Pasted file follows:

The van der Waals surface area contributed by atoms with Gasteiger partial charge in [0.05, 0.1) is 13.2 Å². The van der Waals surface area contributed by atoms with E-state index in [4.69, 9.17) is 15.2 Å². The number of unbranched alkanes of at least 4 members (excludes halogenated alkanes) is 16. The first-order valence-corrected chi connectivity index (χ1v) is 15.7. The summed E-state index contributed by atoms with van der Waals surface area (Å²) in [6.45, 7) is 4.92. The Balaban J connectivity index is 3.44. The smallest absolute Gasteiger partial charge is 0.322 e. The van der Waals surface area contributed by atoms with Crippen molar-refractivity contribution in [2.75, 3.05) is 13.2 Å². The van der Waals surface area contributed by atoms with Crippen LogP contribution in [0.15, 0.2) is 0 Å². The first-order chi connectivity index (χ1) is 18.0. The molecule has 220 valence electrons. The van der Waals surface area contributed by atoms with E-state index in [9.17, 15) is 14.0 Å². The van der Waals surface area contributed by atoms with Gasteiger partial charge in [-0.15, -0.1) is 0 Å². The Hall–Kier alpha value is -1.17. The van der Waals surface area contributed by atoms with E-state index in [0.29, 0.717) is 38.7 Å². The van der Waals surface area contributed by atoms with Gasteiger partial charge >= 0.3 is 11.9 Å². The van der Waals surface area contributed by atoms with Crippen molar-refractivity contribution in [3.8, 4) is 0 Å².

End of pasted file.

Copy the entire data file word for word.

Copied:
The van der Waals surface area contributed by atoms with Gasteiger partial charge in [0.05, 0.1) is 13.2 Å². The van der Waals surface area contributed by atoms with E-state index in [4.69, 9.17) is 15.2 Å². The number of unbranched alkanes of at least 4 members (excludes halogenated alkanes) is 16. The first-order valence-corrected chi connectivity index (χ1v) is 15.7. The summed E-state index contributed by atoms with van der Waals surface area (Å²) in [6.45, 7) is 4.92. The Balaban J connectivity index is 3.44. The smallest absolute Gasteiger partial charge is 0.322 e. The van der Waals surface area contributed by atoms with Crippen molar-refractivity contribution in [2.75, 3.05) is 13.2 Å². The van der Waals surface area contributed by atoms with Crippen LogP contribution in [0.15, 0.2) is 0 Å². The first-order chi connectivity index (χ1) is 18.0. The molecule has 220 valence electrons. The van der Waals surface area contributed by atoms with E-state index in [9.17, 15) is 14.0 Å². The van der Waals surface area contributed by atoms with Gasteiger partial charge in [-0.15, -0.1) is 0 Å². The Hall–Kier alpha value is -1.17. The van der Waals surface area contributed by atoms with E-state index in [0.29, 0.717) is 38.7 Å². The van der Waals surface area contributed by atoms with Gasteiger partial charge >= 0.3 is 11.9 Å². The van der Waals surface area contributed by atoms with Crippen molar-refractivity contribution in [3.8, 4) is 0 Å².